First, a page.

Putin’s Russia Preps to Mobilize 17 Million Men Over Ukraine War

Russia’s bloodthirsty tyrant Vladimir Putin seems to be preparing for the escalating and very risky step he has been unwilling to take so far even amid losing the war against Ukraine.

17 Million Russians Armed with AK-47s May Swarm Ukraine

Putin invaded Ukraine in what was supposed to be a three-day special operation to restore the former Communist Soviet Union. Instead, the criminal Moscow dictator ended up fighting the biggest war in Europe since the Second World War.

SPECIAL: Get Your FREE Red Trump 2024 Hat Here

The ferocious resistance of a 45-million-strong Ukraine, combined with the intensifying supplies of top-notch American-made and other western weapons, cost the Russians dearly in terms of manpower and equipment losses.

A recent estimate put the total number of Russian casualties – dead, wounded, missing, and captured – at 155,000.

Russia’s population of more than 140 million means it has up to 17 million eligible for drafting if the Moscow dictatorship declares full mobilization.

Ukraine’s population of more than 40 million means it can mobilize up to five million men. Ukraine has not declared full mobilization, but banned men aged 18 to 60 from leaving the country.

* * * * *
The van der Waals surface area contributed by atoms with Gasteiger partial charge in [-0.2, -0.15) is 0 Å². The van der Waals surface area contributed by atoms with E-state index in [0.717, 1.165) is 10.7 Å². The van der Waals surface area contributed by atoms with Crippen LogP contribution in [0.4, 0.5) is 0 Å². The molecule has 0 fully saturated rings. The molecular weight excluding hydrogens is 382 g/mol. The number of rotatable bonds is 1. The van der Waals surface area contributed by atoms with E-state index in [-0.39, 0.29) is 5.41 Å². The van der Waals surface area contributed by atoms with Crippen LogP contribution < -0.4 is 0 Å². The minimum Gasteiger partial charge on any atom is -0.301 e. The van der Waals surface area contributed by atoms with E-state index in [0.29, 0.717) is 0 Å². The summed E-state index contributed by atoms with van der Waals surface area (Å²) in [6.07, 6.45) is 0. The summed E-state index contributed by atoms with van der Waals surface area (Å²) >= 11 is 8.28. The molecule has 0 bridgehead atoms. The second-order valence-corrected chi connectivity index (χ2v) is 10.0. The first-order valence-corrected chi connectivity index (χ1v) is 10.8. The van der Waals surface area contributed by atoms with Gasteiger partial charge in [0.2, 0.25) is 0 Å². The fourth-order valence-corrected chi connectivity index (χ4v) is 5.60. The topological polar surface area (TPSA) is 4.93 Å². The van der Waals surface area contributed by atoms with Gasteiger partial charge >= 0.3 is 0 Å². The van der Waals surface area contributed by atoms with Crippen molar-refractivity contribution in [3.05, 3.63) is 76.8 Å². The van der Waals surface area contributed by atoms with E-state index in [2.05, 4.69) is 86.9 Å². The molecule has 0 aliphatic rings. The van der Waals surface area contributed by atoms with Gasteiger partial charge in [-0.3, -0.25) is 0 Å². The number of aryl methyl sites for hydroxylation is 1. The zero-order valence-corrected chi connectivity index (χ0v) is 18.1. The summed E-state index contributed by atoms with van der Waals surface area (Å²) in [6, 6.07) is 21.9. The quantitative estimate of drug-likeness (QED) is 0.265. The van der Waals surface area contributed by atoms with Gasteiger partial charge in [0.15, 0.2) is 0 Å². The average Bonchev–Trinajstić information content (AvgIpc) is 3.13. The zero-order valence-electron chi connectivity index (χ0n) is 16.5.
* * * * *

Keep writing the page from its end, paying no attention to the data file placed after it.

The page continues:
It has so many volunteers to fight against Russian invaders that it saw itself forced to turn down many of them.

(Social media photo shows Ukrainian troops posing with a captured Russian self-propelled howitzer in Eastern Ukraine.)

Putin Seems Set to Escalate War in Two Major Ways

Putin’s regime in Russia has struggled to replenish its losses after some of its best troops got destroyed in the slaughterhouse that the invasion of Ukraine has become for the aggressors.

Russia has been recruiting tens of thousands of murderers and rapists from Russian prisons, and even mental health patients, to use as cannon fodder against the Ukrainians.

Putin has been unwilling to declare full mobilization for two main reasons. First, that would mean admitting defeat in the war, so far.

Second, putting millions of men under arms may cause a revolution that could topple the regime. While the vast majority of the Russian population has been in favor of the war, that may change quickly if the bulk of the Russians were to feel it firsthand.

A legislative change in Moscow, however, now indicates the Putin dictatorship may decide to go for a full mobilization, which would in turn signify a gigantic escalation of the war.

Of the four partially occupied Ukrainian regions in question – Donetsk, Luhansk, Zaporizhzhia, and Kherson – the former two got recognized by Moscow as independent nations three days before the all-out invasion was launched.

It is highly likely that much, if not most or even all, of those occupied areas may be overrun by Ukrainians before any kind of sham votes are held. The recent Ukrainian counteroffensive, which liberated 3,000 square miles of territory in two days, took Russians months to conquer.

This article appeared in MorningPress and has been published here with permission.

Recent